None of that speaks to why systemd needs to suck in everything under the sun that has a server mode (like the gimp and open office examples above).
That a particular distro/package maintainer utilizes their distro's init-system and service manager for launching a daemon is hardly a problem or even controversial.
And just because something's launched often doesn't mean it has to be sucked into systemd. Angry Birds is launched on Linux more often than most stuff the systemd guys play with -- but that doesn't mean all games need insane dependancies on an init system.
It seems to me that have some problems with understanding what an init-system does. SysVinit/systemd/SMF deals with starting daemons and similar processes, not end user programs like games. Of course, if a game has a server mode what uses sockets and what not, then it probably is convenient to use a proper init-system.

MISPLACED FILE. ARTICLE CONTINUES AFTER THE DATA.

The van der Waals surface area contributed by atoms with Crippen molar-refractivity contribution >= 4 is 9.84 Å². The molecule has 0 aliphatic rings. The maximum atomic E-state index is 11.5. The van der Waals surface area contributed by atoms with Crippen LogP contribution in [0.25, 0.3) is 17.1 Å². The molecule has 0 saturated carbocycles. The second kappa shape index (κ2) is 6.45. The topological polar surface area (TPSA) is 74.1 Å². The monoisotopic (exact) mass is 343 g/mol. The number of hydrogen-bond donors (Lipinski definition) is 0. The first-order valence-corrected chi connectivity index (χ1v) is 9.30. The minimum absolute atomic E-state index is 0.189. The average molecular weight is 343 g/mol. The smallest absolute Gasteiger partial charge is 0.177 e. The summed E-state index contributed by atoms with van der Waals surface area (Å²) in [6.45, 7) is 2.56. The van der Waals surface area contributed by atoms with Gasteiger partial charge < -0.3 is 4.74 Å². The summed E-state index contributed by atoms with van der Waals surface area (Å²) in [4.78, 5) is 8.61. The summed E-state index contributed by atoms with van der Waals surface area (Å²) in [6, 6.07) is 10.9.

Your container example seems to be taking the wrong approach too.
Lightweight containers like Docker seem to suggest it's best to run a single service within a container --- so the last thing such a system needs an init system -- let alone the most bloated init system in the world. A it turns out, it's quite a pain in the neck to run systemd in a docker container.
There are many different OS container modes, from running single services, to full blown servers. Each mode has it advantages and disadvantages. That flexibility is exactly what makes OS containers interesting.
Unlike other OS container implementations, systemd also support running unmodified Linux distros as containers. That means that I can boot a standard Debian distro on top of my Fedora distro, or running a newer unstable version of my distro on top. It takes seconds or minutes (depending on net speed) to launch such a container. A great way to test and debug new stuff without bothering with a full VM.
The "machine concept" that allows maintaining OS containers from the "outside" is also way cool.
All in all, systemd is on its way to become the best OS container manager the world have ever seen, and that is great news for Linux.